27. The New Zealand Herald column published on April 11 is based on the live broadcast on Radio Hauraki on April 6; however the Press Council cannot comment on the radio broadcast as it is the subject of a separate complaint to the Broadcasting Standards Authority, and this adjudication deals only with the article published by the New Zealand Herald in print and online.
28. The column by Matt Heath was clearly an opinion piece; it was not a news report. Opinion pieces are by their very nature frequently provocative, offensive or controversial in subject and tone, but as long as they are clearly signposted as the writer’s opinion, they are exempt from many of the rules which apply to news reports. The Press Council’s Principle 5, Columns, Blogs, Opinion and Letters, states that “though requirements for a foundation of fact pertain, with comment and opinion, balance is not essential.”
29. In this case, however, we believe the fine line on what can be deemed fair or not fair has been crossed. Heath’s column about over-protective parents, which under normal circumstances is a perfectly acceptable subject for an opinion piece, was clearly a convenient hook to allow him to justify his actions in knowingly deceiving Mrs Stokes on his radio show.
30. In the column Heath openly admitted his dishonesty, which he said he thought would be funny, and then ridiculed Mrs Stokes for defending her son, writing that “a parental attempt to right things ended up bringing global humiliation on her son”.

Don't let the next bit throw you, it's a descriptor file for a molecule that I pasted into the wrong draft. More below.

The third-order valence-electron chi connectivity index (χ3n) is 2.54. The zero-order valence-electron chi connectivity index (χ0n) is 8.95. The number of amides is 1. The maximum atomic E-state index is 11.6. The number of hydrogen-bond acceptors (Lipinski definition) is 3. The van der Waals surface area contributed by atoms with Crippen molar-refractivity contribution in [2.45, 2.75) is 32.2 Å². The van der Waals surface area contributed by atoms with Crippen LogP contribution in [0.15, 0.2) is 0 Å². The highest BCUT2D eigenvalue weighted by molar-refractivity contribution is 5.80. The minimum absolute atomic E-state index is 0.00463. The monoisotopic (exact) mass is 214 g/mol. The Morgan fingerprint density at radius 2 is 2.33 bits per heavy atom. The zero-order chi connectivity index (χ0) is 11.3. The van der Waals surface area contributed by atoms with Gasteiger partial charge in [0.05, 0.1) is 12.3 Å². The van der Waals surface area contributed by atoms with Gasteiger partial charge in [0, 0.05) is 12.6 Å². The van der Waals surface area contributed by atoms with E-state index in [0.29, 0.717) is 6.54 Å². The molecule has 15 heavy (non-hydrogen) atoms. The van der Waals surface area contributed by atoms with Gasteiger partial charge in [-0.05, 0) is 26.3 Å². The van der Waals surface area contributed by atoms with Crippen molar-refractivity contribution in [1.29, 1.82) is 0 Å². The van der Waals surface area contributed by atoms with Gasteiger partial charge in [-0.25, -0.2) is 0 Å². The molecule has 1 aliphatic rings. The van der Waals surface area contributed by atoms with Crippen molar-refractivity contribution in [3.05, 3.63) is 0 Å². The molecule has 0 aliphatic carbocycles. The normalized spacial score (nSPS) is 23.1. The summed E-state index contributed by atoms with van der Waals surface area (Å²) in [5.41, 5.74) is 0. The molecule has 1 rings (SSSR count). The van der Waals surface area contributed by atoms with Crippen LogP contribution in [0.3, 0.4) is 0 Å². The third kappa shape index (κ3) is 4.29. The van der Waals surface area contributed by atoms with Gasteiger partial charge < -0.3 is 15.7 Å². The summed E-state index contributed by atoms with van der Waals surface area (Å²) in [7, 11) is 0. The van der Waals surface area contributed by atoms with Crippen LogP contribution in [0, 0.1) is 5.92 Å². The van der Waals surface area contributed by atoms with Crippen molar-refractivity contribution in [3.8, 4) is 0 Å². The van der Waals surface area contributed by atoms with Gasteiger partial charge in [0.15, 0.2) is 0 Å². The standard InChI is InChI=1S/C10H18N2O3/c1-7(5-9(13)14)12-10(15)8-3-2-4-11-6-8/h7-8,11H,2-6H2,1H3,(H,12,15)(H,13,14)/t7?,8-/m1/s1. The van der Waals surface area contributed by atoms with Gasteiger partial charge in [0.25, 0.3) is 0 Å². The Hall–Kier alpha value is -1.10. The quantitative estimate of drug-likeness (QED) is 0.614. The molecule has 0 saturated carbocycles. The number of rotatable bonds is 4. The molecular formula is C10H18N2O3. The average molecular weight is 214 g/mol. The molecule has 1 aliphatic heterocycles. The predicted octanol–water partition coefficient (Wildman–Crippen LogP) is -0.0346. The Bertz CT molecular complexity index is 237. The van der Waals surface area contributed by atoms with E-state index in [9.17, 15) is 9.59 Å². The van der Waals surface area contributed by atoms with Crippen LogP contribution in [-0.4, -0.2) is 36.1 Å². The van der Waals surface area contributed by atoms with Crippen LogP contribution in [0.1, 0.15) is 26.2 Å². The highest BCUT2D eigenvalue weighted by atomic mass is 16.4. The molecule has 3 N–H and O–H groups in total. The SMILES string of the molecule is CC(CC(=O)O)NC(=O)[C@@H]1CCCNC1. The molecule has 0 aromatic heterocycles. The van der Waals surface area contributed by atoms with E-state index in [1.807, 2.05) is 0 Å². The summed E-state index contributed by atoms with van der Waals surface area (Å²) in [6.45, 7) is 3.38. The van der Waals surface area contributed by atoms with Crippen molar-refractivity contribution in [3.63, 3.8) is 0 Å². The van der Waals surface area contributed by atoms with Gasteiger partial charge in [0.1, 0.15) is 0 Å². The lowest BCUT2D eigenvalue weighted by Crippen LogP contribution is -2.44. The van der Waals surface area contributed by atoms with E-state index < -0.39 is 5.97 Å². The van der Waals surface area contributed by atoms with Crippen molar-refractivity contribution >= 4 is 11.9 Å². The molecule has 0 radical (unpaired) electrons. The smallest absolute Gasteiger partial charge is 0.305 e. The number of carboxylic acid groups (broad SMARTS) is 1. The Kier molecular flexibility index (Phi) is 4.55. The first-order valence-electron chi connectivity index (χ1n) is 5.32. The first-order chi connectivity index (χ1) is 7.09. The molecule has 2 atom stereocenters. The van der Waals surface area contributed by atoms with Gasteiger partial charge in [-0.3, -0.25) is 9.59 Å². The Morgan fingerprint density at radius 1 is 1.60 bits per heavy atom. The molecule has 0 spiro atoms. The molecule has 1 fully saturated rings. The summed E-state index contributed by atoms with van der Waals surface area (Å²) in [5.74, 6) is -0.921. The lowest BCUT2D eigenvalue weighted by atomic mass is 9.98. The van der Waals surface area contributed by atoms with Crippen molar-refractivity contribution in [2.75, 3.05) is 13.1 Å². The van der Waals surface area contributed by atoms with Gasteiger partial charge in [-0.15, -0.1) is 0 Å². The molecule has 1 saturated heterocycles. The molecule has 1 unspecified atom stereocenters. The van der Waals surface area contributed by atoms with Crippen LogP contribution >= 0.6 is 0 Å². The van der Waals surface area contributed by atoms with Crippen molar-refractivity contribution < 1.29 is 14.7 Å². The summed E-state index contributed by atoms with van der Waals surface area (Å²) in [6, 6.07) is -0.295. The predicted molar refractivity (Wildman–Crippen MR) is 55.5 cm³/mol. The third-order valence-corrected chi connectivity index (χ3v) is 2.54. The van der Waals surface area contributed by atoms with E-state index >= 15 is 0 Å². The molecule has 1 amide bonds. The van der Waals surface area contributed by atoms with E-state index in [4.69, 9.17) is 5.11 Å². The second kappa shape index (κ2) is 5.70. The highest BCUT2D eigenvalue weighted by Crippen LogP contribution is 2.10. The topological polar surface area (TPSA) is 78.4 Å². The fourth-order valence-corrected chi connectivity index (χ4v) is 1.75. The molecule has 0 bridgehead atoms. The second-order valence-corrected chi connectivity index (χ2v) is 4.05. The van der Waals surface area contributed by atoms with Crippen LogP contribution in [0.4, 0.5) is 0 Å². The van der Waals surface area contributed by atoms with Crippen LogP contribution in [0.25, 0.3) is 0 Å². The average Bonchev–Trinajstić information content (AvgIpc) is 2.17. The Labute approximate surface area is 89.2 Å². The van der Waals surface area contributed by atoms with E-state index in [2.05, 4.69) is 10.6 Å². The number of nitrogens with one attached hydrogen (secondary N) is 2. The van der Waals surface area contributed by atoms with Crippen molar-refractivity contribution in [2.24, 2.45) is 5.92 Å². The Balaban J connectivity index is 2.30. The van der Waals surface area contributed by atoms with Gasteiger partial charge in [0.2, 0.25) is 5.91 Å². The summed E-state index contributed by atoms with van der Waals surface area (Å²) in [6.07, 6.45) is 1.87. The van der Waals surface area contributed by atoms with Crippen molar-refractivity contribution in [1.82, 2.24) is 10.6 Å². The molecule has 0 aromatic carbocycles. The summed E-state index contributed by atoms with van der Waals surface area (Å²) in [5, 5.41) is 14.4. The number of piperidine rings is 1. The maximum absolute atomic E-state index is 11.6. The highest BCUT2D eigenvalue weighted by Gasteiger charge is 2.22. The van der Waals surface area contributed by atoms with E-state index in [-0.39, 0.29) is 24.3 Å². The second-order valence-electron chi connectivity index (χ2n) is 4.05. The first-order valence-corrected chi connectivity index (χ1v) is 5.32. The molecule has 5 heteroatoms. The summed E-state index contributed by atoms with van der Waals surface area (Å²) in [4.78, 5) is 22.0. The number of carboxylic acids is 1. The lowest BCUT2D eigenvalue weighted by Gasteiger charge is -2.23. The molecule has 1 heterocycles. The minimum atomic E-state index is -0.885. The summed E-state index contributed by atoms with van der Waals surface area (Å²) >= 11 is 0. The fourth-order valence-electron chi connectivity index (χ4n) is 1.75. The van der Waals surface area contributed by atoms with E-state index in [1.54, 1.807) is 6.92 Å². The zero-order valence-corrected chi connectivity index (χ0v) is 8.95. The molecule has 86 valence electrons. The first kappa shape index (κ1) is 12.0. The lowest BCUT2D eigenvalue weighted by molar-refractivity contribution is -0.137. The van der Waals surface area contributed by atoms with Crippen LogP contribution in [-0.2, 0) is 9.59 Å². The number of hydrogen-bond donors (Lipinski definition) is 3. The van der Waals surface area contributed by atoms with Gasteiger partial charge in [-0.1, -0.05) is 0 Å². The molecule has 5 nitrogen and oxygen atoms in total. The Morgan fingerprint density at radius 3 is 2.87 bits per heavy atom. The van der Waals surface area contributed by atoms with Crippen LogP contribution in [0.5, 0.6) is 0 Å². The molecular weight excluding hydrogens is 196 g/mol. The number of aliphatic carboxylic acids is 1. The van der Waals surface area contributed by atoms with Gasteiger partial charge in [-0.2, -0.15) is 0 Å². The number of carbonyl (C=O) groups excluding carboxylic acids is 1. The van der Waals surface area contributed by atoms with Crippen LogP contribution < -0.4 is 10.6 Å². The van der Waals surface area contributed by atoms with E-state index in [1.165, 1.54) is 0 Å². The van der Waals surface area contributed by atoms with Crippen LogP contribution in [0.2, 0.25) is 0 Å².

31. The Press Council does not accept the editor’s argument that the New Zealand Herald article did not go any further than what was widely published nationally and internationally in other media. The difference was that the Herald published an opinion piece written by the perpetrator of the original deceit.
32. We agree with Mrs Stokes’ view that it was not fair for the newspaper to provide Matt Heath a further opportunity to justify his improper actions on his radio show. It is also unfair that he was permitted to add insult to injury by using her as an example of what not to do as a parent. Otherwise he is able to take advantage of his own misleading actions, which is unfair.
33. The complaint that the column breached Principle 1, with respect to fairness is upheld.
34. With regard to the complaints under Principle 9, Subterfuge, and Principle 2, Privacy, it is clear that rightly or wrongly, the subject of the broadcast discussion between Mrs Stokes and the Radio Hauraki hosts was very much in the public domain by the time the column appeared, so the information contained within it cannot be deemed to have been obtained by subterfuge. Mrs Stokes’ identity was by that stage also in the public domain, so her privacy cannot be deemed to have been breached by the New Zealand Herald article.
35. The complaints under Principle 2 and Principle 9 are not upheld.
However one member of the Council also wanted the complaint upheld on grounds of subterfuge and wanted his dissent noted. The column relied on an interview based on deception, and regardless of whether that interview was broadcast on radio or was simply part of the columnist’s research, the deception remains and, in his mind, was grounds for a wider uphold.
Regardless of this, the actions of Heath (and Jeremy Wells) on air were crappy, and Heath doubled down on his crap with the column.